But there's a word of caution — the jobs market is cyclical. It won't be long until the market shifts from a candidate-short market to a jobs fast market, giving power over to employers. Then, skills, knowledge, and experience will return as the key to landing the desired job in a hyper-competitive market.

after money, flexibility and purpose, people want to upskill

Inhouse Services -  people in a circle in various color combinations. Please use the background color as indicated in the file name.
Inhouse Services -  people in a circle in various color combinations. Please use the background color as indicated in the file name.

The Randstad Workmonitor found that almost two-thirds of Australians (64%) are open to new job opportunities. This is a reminder to employers of the importance of understanding what people want to both secure and retain top talent, as the same about of people say they would stay with their current employer if they are offered training and development opportunities.

Understanding employee mindsets and their evolving priorities and leveraging the power of financial and non-monetary incentives are essential to winning the loyalties of job seekers and employees alike.

Beyond articulating and embodying the meaning and purpose of work, employers need to leverage a range of incentives to compete for the best workers.

Randstad’s Workmonitor reveals job seekers are seeking everything from pay raises to skilling opportunities to job flexibility as incentives to join or stay with organisations. These are important because at a time of economic uncertainty, when inflation is rampant and people feel besieged by rising prices, better pay, benefits, and opportunities play an essential role in people’s career and life choices.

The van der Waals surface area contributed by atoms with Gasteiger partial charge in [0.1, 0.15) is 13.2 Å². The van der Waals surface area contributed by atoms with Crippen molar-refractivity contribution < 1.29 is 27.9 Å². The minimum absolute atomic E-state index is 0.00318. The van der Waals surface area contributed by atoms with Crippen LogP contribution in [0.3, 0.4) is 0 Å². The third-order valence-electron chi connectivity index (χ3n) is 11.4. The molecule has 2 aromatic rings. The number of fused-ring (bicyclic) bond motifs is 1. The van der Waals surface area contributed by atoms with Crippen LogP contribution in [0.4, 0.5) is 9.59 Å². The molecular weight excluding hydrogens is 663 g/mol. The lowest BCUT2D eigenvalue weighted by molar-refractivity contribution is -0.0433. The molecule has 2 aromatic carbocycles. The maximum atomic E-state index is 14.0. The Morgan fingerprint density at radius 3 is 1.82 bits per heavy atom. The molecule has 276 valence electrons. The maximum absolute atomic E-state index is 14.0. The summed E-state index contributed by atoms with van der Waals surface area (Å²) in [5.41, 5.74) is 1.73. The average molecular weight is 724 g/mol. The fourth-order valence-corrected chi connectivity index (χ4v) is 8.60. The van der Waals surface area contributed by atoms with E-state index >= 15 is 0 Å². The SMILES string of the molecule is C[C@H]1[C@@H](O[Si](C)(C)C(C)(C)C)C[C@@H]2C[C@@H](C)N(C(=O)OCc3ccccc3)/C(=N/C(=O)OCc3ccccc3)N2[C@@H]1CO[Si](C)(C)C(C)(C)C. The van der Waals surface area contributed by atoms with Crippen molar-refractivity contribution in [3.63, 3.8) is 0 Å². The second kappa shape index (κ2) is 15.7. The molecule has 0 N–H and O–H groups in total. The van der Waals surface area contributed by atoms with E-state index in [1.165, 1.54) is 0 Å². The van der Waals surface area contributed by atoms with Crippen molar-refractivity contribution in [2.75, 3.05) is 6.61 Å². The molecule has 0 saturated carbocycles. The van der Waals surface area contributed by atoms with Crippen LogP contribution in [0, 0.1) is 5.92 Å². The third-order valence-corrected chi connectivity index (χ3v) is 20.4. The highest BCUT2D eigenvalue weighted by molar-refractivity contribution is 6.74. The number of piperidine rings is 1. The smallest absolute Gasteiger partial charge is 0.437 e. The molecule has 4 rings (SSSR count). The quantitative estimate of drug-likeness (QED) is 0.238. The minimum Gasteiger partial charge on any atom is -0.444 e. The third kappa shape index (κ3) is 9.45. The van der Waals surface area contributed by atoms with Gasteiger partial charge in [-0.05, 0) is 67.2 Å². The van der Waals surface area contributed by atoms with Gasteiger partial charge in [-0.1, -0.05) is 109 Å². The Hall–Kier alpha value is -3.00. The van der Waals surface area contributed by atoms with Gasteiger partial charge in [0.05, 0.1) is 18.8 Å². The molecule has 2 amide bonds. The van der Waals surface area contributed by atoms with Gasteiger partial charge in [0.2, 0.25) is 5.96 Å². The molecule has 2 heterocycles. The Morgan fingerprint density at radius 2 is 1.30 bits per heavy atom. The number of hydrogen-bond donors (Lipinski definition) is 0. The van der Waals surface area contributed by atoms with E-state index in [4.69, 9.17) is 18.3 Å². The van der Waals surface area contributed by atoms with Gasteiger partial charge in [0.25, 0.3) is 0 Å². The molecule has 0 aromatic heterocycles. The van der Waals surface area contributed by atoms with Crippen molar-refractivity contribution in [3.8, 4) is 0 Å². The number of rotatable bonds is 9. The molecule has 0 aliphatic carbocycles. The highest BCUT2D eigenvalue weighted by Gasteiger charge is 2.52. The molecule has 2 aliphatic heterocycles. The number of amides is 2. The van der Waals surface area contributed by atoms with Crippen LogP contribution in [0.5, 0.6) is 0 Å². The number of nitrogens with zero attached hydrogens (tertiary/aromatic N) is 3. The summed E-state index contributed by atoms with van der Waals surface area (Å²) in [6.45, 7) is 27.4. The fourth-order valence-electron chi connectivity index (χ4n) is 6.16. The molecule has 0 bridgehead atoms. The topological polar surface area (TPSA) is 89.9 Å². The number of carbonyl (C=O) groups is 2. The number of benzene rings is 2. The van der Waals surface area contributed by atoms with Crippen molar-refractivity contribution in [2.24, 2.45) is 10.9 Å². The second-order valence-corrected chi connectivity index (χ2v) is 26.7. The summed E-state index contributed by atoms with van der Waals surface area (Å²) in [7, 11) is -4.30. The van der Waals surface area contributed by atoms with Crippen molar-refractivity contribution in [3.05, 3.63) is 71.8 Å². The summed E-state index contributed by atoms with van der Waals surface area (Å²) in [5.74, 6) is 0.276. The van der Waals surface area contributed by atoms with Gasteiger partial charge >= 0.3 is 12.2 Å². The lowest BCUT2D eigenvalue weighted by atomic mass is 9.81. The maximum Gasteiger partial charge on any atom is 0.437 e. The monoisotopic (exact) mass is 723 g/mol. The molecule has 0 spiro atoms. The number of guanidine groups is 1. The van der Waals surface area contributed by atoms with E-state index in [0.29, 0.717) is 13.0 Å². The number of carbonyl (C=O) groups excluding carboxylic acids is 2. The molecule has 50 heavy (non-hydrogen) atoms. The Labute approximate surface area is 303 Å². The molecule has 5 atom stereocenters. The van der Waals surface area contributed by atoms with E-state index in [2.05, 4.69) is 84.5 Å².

Yet business leaders need to closely track how practices in pay, benefits and other incentives are constantly shifting, as falling behind in today’s hyper-competitive market can result in losing top talent, delaying work getting done and losing out on growth and innovation.


make continuous learning take centre stage

desk worker
desk worker

According to Randstad's research, learning and development opportunities remain high on the agenda for three-quarters of Australians. When asked to rank the top three L&D preferences, career progression came first, followed by the development of technical skills needed for work and soft skills such as communication and leadership.